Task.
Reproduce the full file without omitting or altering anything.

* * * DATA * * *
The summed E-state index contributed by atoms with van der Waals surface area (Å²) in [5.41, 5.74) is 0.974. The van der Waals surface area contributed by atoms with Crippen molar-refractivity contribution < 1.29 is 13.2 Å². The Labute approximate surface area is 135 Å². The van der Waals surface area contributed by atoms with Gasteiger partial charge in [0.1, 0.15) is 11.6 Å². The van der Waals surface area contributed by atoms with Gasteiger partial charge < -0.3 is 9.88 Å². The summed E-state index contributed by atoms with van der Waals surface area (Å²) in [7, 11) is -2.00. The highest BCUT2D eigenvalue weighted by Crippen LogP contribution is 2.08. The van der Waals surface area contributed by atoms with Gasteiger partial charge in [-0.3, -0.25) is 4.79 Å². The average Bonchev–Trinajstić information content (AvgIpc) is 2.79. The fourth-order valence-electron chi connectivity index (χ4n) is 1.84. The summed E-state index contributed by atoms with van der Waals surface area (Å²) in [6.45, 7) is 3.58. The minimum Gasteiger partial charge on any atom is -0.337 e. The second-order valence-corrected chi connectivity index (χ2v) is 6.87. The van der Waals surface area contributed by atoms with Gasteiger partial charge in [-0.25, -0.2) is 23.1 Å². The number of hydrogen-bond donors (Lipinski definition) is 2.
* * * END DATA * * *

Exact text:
The summed E-state index contributed by atoms with van der Waals surface area (Å²) in [5.41, 5.74) is 0.974. The van der Waals surface area contributed by atoms with Crippen molar-refractivity contribution < 1.29 is 13.2 Å². The Labute approximate surface area is 135 Å². The van der Waals surface area contributed by atoms with Gasteiger partial charge in [0.1, 0.15) is 11.6 Å². The van der Waals surface area contributed by atoms with Gasteiger partial charge < -0.3 is 9.88 Å². The summed E-state index contributed by atoms with van der Waals surface area (Å²) in [7, 11) is -2.00. The highest BCUT2D eigenvalue weighted by Crippen LogP contribution is 2.08. The van der Waals surface area contributed by atoms with Gasteiger partial charge in [-0.3, -0.25) is 4.79 Å². The average Bonchev–Trinajstić information content (AvgIpc) is 2.79. The fourth-order valence-electron chi connectivity index (χ4n) is 1.84. The summed E-state index contributed by atoms with van der Waals surface area (Å²) in [6.45, 7) is 3.58. The minimum Gasteiger partial charge on any atom is -0.337 e. The second-order valence-corrected chi connectivity index (χ2v) is 6.87. The van der Waals surface area contributed by atoms with Gasteiger partial charge in [-0.25, -0.2) is 23.1 Å². The number of hydrogen-bond donors (Lipinski definition) is 2.